" Reception of the vaccine can be viewed as an act of charity for others. " Archbishop Alexander Sample
Archbishop Alexander Sample on Jan. 13 issued a letter assuring Catholics that receiving inoculations against COVID-19 is morally permissible, especially the Pfizer and Moderna vaccines. The archbishop said that he plans to be vaccinated when the shots are available for people in his age group.

The archbishop noted that the Vatican teaches that vaccination is not, as a rule, a moral obligation and that individuals must follow their consciences on the matter. However, the letter went on, Catholics are to consider their own health and the common good when weighing the morality of vaccination.

“Those who choose not to get vaccinated must take practical measures not to place other people at risk, especially those vulnerable to the virus,” the archbishop wrote. “Reception of the vaccine can be viewed as an act of charity for others, especially when it is received by those less susceptible to the virus and its effects.”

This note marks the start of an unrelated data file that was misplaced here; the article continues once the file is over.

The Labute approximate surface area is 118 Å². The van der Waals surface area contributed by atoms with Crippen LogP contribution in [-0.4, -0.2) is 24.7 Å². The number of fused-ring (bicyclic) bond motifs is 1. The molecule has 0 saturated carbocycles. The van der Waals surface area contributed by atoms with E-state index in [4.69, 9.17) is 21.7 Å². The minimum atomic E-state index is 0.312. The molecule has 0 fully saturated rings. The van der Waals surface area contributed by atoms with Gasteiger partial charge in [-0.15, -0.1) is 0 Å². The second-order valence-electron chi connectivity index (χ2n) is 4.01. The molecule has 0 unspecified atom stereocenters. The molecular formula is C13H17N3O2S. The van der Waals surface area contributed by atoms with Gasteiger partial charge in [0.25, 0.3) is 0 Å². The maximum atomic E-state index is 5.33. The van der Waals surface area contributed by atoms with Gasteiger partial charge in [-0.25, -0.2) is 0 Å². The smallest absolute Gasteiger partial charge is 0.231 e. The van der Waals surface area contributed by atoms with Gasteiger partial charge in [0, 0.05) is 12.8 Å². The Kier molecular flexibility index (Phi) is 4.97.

The archbishop opened the letter by responding to news of the vaccines: “Thanks be to God, who has heard our pleas for relief.”

On moral questions, the archbishop cites the Vatican and the U.S. Conference of Catholic Bishops, both of which say reception of the currently developed vaccines is morally permissible. The question arises because the vaccines have some connection with abortion. In the case of the Pfizer and Moderna vaccines, the connection is very remote, the archbishop said.

The AstraZeneca vaccine, by contrast, used an aborted fetal cell line for production. But, the letter said, “the danger and gravity of the pandemic provide sufficient reason to deem its reception morally permissible when no other vaccine is readily available.”

Use of any of the vaccines does not constitute endorsement of abortion on the part of the church,” the archbishop said, adding that all have an obligation to urge pharmaceutical companies and biomedical researchers to avoid using morally compromised cell lines.

“Each person who receives the vaccine brings us closer to the threshold needed to reach community immunity,” the archbishop wrote. “Achieving the vaccination rates to reach community immunity will likely take us well into 2021 and will depend on many factors. In the meantime, we will continue to practice social distancing, wearing masks, washing hands and cleaning commonly used surfaces.”

The archbishop closed the letter by thanking health care professionals and first responders.